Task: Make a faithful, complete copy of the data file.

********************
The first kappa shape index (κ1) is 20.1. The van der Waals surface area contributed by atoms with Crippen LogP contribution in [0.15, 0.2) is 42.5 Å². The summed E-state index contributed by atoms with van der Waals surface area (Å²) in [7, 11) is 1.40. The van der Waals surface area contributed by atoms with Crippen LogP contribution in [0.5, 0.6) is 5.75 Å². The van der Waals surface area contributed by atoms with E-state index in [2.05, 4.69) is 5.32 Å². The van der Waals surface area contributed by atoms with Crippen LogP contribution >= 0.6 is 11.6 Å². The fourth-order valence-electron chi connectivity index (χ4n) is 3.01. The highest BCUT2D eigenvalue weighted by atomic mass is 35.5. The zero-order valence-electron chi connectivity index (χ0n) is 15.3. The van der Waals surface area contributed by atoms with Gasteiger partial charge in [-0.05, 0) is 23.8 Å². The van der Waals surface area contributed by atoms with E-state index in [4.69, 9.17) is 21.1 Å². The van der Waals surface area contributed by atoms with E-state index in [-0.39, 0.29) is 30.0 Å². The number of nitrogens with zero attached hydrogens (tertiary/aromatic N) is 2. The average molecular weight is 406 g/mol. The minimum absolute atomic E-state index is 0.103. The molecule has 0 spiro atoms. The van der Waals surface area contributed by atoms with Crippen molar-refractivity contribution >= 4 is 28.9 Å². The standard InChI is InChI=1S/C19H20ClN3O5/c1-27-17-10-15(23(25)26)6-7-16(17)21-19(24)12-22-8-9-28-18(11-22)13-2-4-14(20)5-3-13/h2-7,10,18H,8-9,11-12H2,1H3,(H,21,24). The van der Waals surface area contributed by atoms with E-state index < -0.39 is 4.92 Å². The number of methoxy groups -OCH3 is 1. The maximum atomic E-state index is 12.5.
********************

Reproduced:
The first kappa shape index (κ1) is 20.1. The van der Waals surface area contributed by atoms with Crippen LogP contribution in [0.15, 0.2) is 42.5 Å². The summed E-state index contributed by atoms with van der Waals surface area (Å²) in [7, 11) is 1.40. The van der Waals surface area contributed by atoms with Crippen LogP contribution in [0.5, 0.6) is 5.75 Å². The van der Waals surface area contributed by atoms with E-state index in [2.05, 4.69) is 5.32 Å². The van der Waals surface area contributed by atoms with Crippen LogP contribution >= 0.6 is 11.6 Å². The fourth-order valence-electron chi connectivity index (χ4n) is 3.01. The highest BCUT2D eigenvalue weighted by atomic mass is 35.5. The zero-order valence-electron chi connectivity index (χ0n) is 15.3. The van der Waals surface area contributed by atoms with Gasteiger partial charge in [-0.05, 0) is 23.8 Å². The van der Waals surface area contributed by atoms with E-state index in [4.69, 9.17) is 21.1 Å². The van der Waals surface area contributed by atoms with E-state index in [-0.39, 0.29) is 30.0 Å². The number of nitrogens with zero attached hydrogens (tertiary/aromatic N) is 2. The average molecular weight is 406 g/mol. The minimum absolute atomic E-state index is 0.103. The molecule has 0 spiro atoms. The van der Waals surface area contributed by atoms with Crippen molar-refractivity contribution >= 4 is 28.9 Å². The standard InChI is InChI=1S/C19H20ClN3O5/c1-27-17-10-15(23(25)26)6-7-16(17)21-19(24)12-22-8-9-28-18(11-22)13-2-4-14(20)5-3-13/h2-7,10,18H,8-9,11-12H2,1H3,(H,21,24). The van der Waals surface area contributed by atoms with E-state index < -0.39 is 4.92 Å². The number of methoxy groups -OCH3 is 1. The maximum atomic E-state index is 12.5.